Jeromy Giacosa of Accriva Diagnostics discusses what he thinks should be the chief focus of IT directors, hiring challenges he’s faced and mistakes he’s made…and learned from.
We’ve published excerpts recently of interviews Sean Ferrel and his team at Managed Solution conducted with Todd Stewart, VP of global infrastructure and IT operations for Western Digital, and Gavriella Schuster, corporate vice president, one commercial partner with Microsoft. With the start of the new year, we’re happy to share an interview Sean conducted with Jeromy Giacosa, IT director with Accriva Diagnostics.
Here are excerpts from the interview:
What’s the number-one area of focus IT directors should concentrate on?
I feel that directors should always focus on better, cost effective, and faster ways of doing business through the use of technologies. You should always be up-to-date on the latest technology trends. When I joined Accriva, IT was holding the company back. I was shocked to discover many systems and applications were over 10 years old and hadn’t been upgraded due to perceived complexities with process for approving changes through the quality department. I standardized, simplified, and upgraded the company’s IT infrastructure while working closely with quality to streamline the process for approvals to make changes with production systems. You have to look forward with technology. If you are looking back, your company is going to be left behind and any disadvantage in today’s market could be a huge loss for the company.
What’s your take on public cloud?
I believe the cloud has pros and cons like any solution and it should be used if it aligns with the business needs. If you are a small company you can give the appearance of being large by having some of the tools and uptimes of the larger organizations. You do not have to manage any of the day-to-day support of cloud-based systems which saves the company a lot of time and money. I recently did some work for a small company that has offices all over the world and I recommended that they go with a complete cloud solution from virtual desktops to servers to maximize efficiencies for the workers all over the world. At my current company, we use the cloud for systems where it makes sense like Office 365 for e-mail and Google Cloud for our R&D department. However, most of our systems including ERP, Document Control, Active Directory, File Services, etc. are hosted internally.
Are there any hiring challenges?
Thankfully, in this day and age, the knowledge base of the applicants is rarely a worry. When I hire people, I like to take them to lunch and have key staff members join us to see if they think they can work with this person I am considering. It is not always a perfect fit so I like to ask them key questions to understand their strengths. Documentation was lacking when I first came to Accriva so I made sure that the person I hired was a good fit but also had a strong background in documentation. Ideally, I like to find candidates with passion, intelligence, integrity, and communication skills in addition to technical competence. Once hired, to be successful, associates require responsibility, accountability, authority, and autonomy.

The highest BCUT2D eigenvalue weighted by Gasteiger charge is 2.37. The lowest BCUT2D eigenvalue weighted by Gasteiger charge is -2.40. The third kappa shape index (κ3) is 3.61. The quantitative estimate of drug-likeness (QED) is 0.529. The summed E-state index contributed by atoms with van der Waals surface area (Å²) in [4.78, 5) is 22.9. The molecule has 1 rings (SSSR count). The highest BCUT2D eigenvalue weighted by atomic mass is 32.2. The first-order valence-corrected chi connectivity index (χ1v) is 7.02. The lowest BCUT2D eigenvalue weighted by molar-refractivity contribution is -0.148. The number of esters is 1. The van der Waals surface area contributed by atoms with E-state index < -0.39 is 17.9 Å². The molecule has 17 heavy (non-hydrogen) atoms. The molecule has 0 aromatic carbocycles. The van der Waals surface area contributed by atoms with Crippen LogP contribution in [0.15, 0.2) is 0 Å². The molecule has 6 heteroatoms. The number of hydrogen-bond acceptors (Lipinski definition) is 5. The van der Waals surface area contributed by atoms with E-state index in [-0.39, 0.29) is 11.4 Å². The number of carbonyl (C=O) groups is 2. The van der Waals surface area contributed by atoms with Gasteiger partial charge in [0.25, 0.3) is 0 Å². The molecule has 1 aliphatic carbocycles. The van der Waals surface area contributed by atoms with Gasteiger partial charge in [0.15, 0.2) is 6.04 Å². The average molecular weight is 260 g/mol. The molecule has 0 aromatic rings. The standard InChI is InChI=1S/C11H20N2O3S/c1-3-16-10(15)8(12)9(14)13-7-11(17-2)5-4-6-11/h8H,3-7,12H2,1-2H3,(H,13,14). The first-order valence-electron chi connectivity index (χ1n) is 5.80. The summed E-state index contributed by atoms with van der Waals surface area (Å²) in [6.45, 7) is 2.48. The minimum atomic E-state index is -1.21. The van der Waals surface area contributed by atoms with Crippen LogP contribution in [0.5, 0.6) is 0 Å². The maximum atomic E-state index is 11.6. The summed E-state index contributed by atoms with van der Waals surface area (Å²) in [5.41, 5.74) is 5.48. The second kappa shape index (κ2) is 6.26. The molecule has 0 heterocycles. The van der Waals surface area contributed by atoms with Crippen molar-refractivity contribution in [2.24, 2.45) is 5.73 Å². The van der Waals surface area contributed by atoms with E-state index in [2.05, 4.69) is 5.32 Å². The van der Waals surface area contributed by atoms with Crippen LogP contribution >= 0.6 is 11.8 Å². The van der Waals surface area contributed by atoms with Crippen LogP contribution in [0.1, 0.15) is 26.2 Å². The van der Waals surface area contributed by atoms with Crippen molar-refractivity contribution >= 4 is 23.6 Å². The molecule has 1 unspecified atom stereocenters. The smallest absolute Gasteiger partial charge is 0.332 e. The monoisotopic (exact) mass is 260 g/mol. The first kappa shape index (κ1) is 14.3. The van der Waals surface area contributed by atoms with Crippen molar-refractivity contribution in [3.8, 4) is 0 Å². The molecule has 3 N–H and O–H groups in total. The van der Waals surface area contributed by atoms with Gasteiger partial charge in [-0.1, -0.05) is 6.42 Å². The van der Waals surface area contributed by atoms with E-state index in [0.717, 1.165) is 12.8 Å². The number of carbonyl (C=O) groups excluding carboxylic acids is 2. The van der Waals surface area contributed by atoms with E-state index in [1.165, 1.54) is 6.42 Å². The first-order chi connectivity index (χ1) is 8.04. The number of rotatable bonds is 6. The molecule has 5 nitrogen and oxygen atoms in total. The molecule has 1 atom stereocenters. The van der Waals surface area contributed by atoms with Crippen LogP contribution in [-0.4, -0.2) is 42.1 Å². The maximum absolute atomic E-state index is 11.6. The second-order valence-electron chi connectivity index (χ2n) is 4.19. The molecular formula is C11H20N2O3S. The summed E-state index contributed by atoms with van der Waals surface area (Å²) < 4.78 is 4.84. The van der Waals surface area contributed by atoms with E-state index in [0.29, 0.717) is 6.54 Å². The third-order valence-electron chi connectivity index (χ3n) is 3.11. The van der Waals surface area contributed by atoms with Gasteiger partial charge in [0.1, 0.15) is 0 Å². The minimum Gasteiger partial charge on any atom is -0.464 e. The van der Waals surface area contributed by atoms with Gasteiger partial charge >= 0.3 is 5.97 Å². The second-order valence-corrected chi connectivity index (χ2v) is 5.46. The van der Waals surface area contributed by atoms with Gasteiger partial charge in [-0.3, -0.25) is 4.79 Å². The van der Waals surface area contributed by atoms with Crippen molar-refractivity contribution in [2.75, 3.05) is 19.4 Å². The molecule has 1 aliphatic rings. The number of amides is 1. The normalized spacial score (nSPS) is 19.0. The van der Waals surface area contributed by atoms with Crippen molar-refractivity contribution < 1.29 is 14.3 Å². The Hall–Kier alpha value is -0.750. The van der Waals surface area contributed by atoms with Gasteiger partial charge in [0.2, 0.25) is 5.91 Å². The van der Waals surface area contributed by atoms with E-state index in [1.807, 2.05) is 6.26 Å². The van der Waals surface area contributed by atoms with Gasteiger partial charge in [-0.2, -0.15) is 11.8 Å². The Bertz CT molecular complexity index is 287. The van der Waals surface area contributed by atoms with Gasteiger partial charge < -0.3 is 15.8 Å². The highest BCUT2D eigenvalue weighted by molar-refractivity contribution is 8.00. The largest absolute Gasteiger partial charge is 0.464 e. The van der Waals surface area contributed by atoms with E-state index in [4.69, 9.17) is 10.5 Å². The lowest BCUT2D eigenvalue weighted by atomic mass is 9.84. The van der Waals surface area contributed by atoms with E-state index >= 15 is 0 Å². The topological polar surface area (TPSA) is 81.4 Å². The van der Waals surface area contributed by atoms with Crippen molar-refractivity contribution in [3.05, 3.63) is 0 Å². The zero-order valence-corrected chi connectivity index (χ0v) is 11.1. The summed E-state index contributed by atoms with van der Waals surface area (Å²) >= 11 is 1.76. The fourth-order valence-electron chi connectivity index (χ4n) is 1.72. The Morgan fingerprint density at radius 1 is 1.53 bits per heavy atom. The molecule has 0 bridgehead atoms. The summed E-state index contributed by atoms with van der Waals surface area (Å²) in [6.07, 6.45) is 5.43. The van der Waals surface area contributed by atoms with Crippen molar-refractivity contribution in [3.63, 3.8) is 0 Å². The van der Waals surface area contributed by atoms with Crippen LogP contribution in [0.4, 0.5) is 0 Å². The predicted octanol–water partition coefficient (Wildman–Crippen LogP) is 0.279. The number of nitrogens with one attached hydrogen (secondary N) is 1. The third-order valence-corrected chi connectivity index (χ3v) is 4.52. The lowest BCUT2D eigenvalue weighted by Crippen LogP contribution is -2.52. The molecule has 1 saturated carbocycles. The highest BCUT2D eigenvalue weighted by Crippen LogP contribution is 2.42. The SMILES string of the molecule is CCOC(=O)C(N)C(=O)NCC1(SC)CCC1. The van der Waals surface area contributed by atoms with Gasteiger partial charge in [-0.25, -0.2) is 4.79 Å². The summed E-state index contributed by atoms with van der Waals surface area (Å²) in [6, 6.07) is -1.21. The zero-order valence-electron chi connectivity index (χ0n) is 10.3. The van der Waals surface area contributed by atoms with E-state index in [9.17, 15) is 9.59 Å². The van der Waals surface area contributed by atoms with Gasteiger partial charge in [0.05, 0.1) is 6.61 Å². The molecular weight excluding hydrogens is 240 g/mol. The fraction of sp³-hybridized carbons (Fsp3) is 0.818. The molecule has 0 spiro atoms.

What kind of messaging is coming from the CEO about their partnership with IT? What are they expecting you to look at?
IT can be challenging because the CEO and other C-level executives turn on their devices and expect them to work the way they want them to work 100% of the time. They have some idea of what my job entails, but they do not know the day to day. If I am doing my job right, they do not have to be bothered with the day to day. My job is simple. Everyone in the company should think the technology is just their and not give it another thought. When things do go wrong, it should be minutes and hours, never days, to get things right. You do this by engaging the CEO with your vision of seamless technology, meaning that no one should ever be idle in the company for any period of time. If one person is not working that means the company is not being productive and the company is not making any money which makes it difficult to ask for additional funds to further streamline systems. CEOs are looking for faster, cheaper, and better processes so the company can maximize profits. You can do this by standardizing, centralizing, and simplifying your environment while maximizing the use of technology to your company’s advantage which I am proud to say I have accomplished at every organization I have worked with.
What mistake have you learned from?
One mistake I learned from over my career is determining how quickly to let an associate go (terminate their employment). It’s common knowledge to hire in haste, regret in leisure; but something I learned is to focus time and energy on my top performers and for those that don’t cut it let them go as quickly as possible. I realized that by keeping certain people around, it was bringing my entire team down. If someone is not working out, cut them loose. Otherwise, their attitude goes viral and, before you know it, your whole team is dysfunctional.
There are certain traits that are extremely difficult, if not impossible, to change and you either have them or you don’t which includes: passion, intelligence, integrity, and communication. I look for these traits when I hire or build teams because these traits cannot be taught or learned. Technical competence is only part of the puzzle and to have a fully functional team begins with the right team members who can then be inspired, encouraged, led, and managed for personal and professional growth which leads to meeting department and corporate objectives for the success of the team and the company.
(Editor’s note: To read the full interview with Giacosa, click here.)
-- Sean Ferrel, Managed Solution